Lacy on the other hand, developed an on-line business to sell its hard products such as appliance and Craftsman Tools, and acquired Land’s End, the huge on-line and catalogue clothes retailer to expand its online presence. The case also focuses on the targeting and positioning strategies adopted by Sears under different leadership. Martinez positioned Sears as a moderate price department store chain and targeted the “middle-American mom” and flooded the stores with women’s apparel under the advertising theme “The Softer Side of Sears”. Lacy positioned Sears as a store that emphasized on hard-good retail products like appliances and power tools.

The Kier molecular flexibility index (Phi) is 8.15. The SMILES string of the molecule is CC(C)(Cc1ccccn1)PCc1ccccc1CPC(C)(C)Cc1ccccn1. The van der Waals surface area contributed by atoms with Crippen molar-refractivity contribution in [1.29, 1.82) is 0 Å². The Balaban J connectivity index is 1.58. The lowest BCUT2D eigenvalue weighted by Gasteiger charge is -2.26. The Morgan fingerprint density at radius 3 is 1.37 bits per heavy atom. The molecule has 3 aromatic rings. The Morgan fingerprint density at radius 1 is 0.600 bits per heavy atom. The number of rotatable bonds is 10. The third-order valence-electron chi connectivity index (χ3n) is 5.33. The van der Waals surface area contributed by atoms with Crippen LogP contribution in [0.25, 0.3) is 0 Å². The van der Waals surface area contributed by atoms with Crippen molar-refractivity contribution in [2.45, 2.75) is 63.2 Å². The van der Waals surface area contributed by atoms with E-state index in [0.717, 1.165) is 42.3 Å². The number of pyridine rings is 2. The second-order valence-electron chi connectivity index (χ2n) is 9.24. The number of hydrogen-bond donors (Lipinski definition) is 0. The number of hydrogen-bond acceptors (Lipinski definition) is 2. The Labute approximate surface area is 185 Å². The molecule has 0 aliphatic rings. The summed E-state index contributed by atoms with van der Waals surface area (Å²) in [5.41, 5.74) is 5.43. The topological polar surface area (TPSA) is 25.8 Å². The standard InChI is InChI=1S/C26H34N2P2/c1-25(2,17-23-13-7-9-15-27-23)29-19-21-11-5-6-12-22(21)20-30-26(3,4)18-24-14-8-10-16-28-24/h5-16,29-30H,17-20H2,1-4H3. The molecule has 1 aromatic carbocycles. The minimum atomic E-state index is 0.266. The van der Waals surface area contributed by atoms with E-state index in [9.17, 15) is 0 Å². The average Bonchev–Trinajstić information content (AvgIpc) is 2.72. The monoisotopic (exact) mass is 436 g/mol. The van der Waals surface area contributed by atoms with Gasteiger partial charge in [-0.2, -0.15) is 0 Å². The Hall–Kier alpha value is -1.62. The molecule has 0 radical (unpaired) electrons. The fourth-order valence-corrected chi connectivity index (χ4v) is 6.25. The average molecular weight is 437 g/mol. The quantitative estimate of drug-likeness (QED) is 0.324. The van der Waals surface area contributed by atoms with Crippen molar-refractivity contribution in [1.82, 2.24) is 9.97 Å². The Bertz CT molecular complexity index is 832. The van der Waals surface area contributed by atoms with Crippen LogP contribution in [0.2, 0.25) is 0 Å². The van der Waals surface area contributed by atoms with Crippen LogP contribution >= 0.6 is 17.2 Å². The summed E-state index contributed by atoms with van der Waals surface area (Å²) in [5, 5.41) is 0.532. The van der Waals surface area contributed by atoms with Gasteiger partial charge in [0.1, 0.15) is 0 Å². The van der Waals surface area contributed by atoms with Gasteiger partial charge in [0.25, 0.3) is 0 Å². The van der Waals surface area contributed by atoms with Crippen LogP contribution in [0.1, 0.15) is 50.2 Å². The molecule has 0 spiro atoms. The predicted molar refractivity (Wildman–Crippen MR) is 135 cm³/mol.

Reasons for the changes
Initially changes were made at Sears because sales at its stores were falling and its acquisitions of financial services business had not proved to be profitable. For the first time in its history, Sears’s board of directors selected an outsider, Albert Martinez as a CEO to bring about a new strategy to allow it to compete successfully. Martinez changed Sears’s strategy and structure to improve the company’s performance. Martinez sold off financial services business and Sears’s catalogue because they were losing money for years and to focus on its core department store business. Martinez positioned Sears as a moderate price departmental store chain with a focus on the target customer of the “middle-American mom” and carried out promotion under the theme “The Softer Side of Sears” so as to regain the lost female customers and as major buying decisions was made by women in US. Sears’s operation was restructured by cutting 50,000 employees, flattening the bureaucracy to reduce expenses/losses and increase effectiveness of the company.